‘Spamilton’ Spoofs ‘Hamilton,’ Lin-Manuel Miranda, and Broadway

Spamilton

The overwhelming success of Broadway juggernaut “Hamilton” currently playing to sell-out crowds in Los Angeles, Chicago, New York, and soon London has producers wondering how to top it or at least capitalize on it. So, it is no wonder that Gerard Alessandrini, an impresario who has made his career spoofing musical theater, developed a show that spoofs “Hamilton,” its creator Lin-Manuel Miranda, and Broadway musicals in general. Playing off-Broadway too, the show opened Sunday, Nov. 12, at the Kirk Douglas Theatre in the Los Angeles area.

The 80-minute (no intermission) show sets the parody intentions from the start with its design that pinches the “Hamilton” logo. They switched out the subtitle, “An American Musical,” for “An American Parody.”

Besides the logo, “Spamilton” contains many visual elements from “Hamilton,” like the wardrobe and look of many characters. It also tells the story of Miranda, the son of immigrants, trying to be a theatrical revolutionary.

The show also features versions of many songs from “Hamilton” (as well as some well-known ditties from other musicals) with revamped lyrics. For example, the “Alexander Hamilton” show opener spoofs Miranda: “How does a whipper snapper, Student of rap, And a Latin, Trapped in the middle of a … Manhattan flat ….” Then Wilkie Ferguson III, portraying Leslie Odom Jr., who won a Tony for playing Aaron Burr, adds “I’m the damn fool who slayed him.” “I’m the damn fool who played him” is the response from William Cooper Howell, who portrays Miranda/Hamilton.

Other songs parodied included “My Shot.” In the spoof version, “His Shot,” Miranda proclaims, “I am not gonna let Broadway rot.” The character later sings, “Oh, am I soundin’ too wise? My verbiage gets me excited … I promise that I won’t compromise.” To which a cast member says, “Let’s get this guy a Pulitzer Prize,” combining the original line “Let’s get this guy in front of a crowd” with a tweak over the fact Miranda won a Pulitzer for the show.

In The Hype

Several numbers in the show skewer Miranda’s success. “In the Hype” is a not-so-subtle reference to the insane popularity he has achieved and his first Tony-winning show, “In the Heights.” Instead of signing “History Has Its Eyes on You,” the “Spamilton” Miranda sing’s “Hollywood Has Its Eyes on Me.” That number goes on to make fun on his scoring “Moana” and starring in the forthcoming “Mary Poppins” sequel. The desire to be in “The Room Where It Happens” becomes “The Film When It Happens” here.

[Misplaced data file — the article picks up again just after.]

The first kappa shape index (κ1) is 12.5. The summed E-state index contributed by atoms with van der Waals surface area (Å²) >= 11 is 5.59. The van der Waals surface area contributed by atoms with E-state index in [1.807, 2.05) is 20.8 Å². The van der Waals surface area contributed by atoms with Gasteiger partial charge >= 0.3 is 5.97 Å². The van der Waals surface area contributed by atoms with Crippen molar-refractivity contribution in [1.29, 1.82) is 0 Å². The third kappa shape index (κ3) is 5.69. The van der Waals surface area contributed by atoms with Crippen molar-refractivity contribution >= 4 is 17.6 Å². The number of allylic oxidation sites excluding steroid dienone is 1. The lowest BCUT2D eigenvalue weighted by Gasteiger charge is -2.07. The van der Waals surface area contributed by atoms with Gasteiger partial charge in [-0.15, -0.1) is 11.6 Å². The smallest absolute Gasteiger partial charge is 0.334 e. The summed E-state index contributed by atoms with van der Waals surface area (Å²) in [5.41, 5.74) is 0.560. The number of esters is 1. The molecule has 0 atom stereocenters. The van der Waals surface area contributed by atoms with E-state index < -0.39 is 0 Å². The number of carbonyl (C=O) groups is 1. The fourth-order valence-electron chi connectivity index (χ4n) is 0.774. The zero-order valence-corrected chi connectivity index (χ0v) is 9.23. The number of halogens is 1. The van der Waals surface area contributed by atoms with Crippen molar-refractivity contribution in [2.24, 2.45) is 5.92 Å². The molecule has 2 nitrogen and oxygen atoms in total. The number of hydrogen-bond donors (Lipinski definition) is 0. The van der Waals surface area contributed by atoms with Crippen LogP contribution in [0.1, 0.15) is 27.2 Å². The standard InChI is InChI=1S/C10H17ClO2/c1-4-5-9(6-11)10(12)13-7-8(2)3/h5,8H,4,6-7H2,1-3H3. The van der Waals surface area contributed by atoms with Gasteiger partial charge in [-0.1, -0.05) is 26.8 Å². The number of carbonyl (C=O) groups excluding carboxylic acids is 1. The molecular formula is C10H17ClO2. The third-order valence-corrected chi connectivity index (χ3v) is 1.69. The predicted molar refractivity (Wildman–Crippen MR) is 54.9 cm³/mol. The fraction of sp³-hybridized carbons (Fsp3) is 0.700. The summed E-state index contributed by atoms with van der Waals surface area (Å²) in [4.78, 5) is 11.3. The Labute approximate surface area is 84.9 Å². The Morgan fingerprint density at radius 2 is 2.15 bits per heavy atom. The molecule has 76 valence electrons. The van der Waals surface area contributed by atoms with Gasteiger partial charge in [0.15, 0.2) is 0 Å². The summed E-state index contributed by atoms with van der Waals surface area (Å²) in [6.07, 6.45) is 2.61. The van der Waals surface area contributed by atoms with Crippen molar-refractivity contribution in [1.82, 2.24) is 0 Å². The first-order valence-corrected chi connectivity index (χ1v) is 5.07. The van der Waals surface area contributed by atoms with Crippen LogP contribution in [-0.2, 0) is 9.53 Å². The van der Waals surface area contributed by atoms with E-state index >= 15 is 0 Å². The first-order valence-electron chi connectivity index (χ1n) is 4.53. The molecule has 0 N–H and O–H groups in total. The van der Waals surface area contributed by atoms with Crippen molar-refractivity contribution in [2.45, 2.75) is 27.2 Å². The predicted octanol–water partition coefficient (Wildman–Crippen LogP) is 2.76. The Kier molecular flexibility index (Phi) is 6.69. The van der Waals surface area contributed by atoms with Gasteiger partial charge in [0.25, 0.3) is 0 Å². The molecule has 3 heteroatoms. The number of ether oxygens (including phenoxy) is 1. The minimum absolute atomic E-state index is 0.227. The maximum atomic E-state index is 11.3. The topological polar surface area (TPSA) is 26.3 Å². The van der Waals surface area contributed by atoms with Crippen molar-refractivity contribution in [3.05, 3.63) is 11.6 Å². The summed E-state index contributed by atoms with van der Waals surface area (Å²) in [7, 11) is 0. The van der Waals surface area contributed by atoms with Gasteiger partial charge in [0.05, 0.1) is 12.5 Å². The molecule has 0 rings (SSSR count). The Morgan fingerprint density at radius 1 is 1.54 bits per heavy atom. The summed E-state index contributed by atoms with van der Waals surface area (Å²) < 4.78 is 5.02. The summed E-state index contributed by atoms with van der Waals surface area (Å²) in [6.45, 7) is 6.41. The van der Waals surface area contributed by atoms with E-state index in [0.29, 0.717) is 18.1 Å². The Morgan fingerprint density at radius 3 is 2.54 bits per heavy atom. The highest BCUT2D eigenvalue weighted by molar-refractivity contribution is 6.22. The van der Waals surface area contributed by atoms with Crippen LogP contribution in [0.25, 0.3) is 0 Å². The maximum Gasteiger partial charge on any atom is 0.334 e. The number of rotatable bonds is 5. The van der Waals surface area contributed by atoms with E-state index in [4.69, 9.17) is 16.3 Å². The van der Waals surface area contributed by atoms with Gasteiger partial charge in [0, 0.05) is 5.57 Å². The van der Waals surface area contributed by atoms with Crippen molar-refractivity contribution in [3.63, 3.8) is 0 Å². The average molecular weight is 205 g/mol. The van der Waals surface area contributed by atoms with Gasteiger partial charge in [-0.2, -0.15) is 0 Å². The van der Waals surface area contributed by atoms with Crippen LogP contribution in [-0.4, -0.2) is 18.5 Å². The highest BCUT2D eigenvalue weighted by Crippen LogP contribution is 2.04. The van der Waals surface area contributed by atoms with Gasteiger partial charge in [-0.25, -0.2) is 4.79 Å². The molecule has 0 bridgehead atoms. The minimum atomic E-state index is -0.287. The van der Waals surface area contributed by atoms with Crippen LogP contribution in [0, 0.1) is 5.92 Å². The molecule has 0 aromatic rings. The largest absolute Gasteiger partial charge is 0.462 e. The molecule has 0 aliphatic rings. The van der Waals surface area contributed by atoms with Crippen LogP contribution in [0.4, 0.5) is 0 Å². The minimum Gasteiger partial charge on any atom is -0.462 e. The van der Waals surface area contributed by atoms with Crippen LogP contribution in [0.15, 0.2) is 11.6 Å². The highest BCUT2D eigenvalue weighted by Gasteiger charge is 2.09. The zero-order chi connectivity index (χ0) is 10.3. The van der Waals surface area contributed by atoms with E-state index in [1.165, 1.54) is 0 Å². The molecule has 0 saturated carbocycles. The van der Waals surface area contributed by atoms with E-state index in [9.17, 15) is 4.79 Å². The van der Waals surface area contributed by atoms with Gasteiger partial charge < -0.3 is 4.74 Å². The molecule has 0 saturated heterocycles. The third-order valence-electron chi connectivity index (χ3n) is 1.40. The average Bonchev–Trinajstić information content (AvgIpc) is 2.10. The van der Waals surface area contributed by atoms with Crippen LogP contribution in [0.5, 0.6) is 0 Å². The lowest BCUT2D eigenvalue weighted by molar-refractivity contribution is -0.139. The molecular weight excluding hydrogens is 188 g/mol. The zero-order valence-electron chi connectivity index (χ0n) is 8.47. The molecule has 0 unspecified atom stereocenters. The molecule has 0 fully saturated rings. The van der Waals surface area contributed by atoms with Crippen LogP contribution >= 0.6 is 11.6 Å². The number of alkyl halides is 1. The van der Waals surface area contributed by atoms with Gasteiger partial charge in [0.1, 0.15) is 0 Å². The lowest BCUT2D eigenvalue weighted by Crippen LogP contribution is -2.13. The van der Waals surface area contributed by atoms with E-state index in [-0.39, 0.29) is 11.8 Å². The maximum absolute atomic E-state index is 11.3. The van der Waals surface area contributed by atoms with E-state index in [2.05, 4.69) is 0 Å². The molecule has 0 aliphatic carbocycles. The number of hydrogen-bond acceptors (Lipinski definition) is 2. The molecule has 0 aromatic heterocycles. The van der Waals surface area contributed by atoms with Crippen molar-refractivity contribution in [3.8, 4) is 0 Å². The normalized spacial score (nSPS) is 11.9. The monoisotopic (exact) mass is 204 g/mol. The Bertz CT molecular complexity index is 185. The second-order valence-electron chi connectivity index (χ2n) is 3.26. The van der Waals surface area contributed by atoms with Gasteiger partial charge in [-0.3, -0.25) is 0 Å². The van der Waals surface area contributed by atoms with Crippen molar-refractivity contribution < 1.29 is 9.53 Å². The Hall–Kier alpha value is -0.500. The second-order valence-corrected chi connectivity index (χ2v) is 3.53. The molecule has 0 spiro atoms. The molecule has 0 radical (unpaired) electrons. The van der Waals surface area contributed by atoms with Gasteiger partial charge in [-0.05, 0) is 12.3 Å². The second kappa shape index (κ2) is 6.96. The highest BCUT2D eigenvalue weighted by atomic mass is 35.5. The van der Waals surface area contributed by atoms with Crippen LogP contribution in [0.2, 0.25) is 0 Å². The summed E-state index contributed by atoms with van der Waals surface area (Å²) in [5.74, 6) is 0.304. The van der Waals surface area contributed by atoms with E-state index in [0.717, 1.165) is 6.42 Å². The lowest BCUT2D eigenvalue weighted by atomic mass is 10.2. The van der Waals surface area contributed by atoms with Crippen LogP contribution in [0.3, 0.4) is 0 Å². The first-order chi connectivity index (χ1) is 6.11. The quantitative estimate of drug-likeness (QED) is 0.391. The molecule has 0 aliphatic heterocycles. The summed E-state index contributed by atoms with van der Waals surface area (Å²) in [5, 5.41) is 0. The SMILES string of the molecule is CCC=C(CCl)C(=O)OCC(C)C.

Besides Ferguson and Howell, the talented ensemble effectively impersonate their Broadway counterparts:

  • Zakiya Young is fabulous as Angelica Schuyler/Renée Elise Goldsberry. Angelica’s other siblings are played by hand puppets.
  • John Devereaux replicates the huge-haired eccentricity of Daveed Diggs. Diggs is the charismatic actor who portrayed the Marquis de Lafayette and Thomas Jefferson on Broadway.
  • Glenn Bassett plays King George and camps up “You’ll Be Back” as “Straight Is Back.” In the song, he bemoans that “Straight is back/Soon you’ll see/Campy musicals went out with Glee.”

Lampooning Overload

While the show is fun, it seems bloated by all the non-“Hamilton” numbers and Broadway diva impersonations Alesssandrini added. There are references to or song bits from “West Side Story,” “Annie,” “Cats,” “Phantom of the Opera,” “Man of La Mancha,” “Wicked,” ”Sweeney Todd,” “A Chorus Line,” “Gypsy” and “The King and I.” There are brief impersonations of JLo, Beyonce, Gloria Estefan, Audra McDonald, Liza Minnelli, Barbra Streisand, and others. That is just the female list!

SpamiltonThe parody subject that works best here involves Stephen Sondheim. That Broadway composer and lyricist was known for songs that are more complex lyrically and melodically, particularly as he career evolved. It seems like a natural evolution from Sondheim’s witty wordplay to Miranda’s rapping. In the New York Times last month, Miranda called Sondheim “musical theater’s greatest lyricist.” In “Spamilton,” a Sondheim sendup comments on Miranda’s rap, “These are the rhymes that try men’s souls.”

The Odom/Burr character also offers Miranda writing advice that plays on “Hamilton: lyrics. He tell him, “Smile More, Rhyme Less. Be terser in your verse, sir.”

“Spamilton and its spoofs of Lin-Manuel Miranda, “Hamilton,” and Broadway offer an entertaining evening, give or take a few misfires. While not great, the show ultimately toasts Miranda’s accomplishment. It also requires some knowledge of the “Hamilton” score to enjoy some of the parodies. “Spamilton” will be at the Center Theatre Group’s Kirk Douglas Theatre in Culver City, Calif., through Jan 7, 2018.

By Dyanne Weiss

Sources:
Performance Nov. 12, 2017
Center Theatre Group
“Spamilton” website
“Hamilton” soundtrack

Photos by Craig Schwartz and © 2017.  (top) L-R: Wilkie Ferguson III, John Devereaux, William Cooper Howell, Zakiya Young and Dedrick A. Bonner in the West Coast premiere of “Spamilton” at Center Theatre Group’s Kirk Douglas Theatre.  (Middle) Wilkie Ferguson III. (Bottom)  L-R: Wilkie Ferguson III, Zakiya Young and Dedrick A. Bonner . Created, written and directed by Gerard Alessandrini, “Spamilton” continues through January 7, 2018.

 

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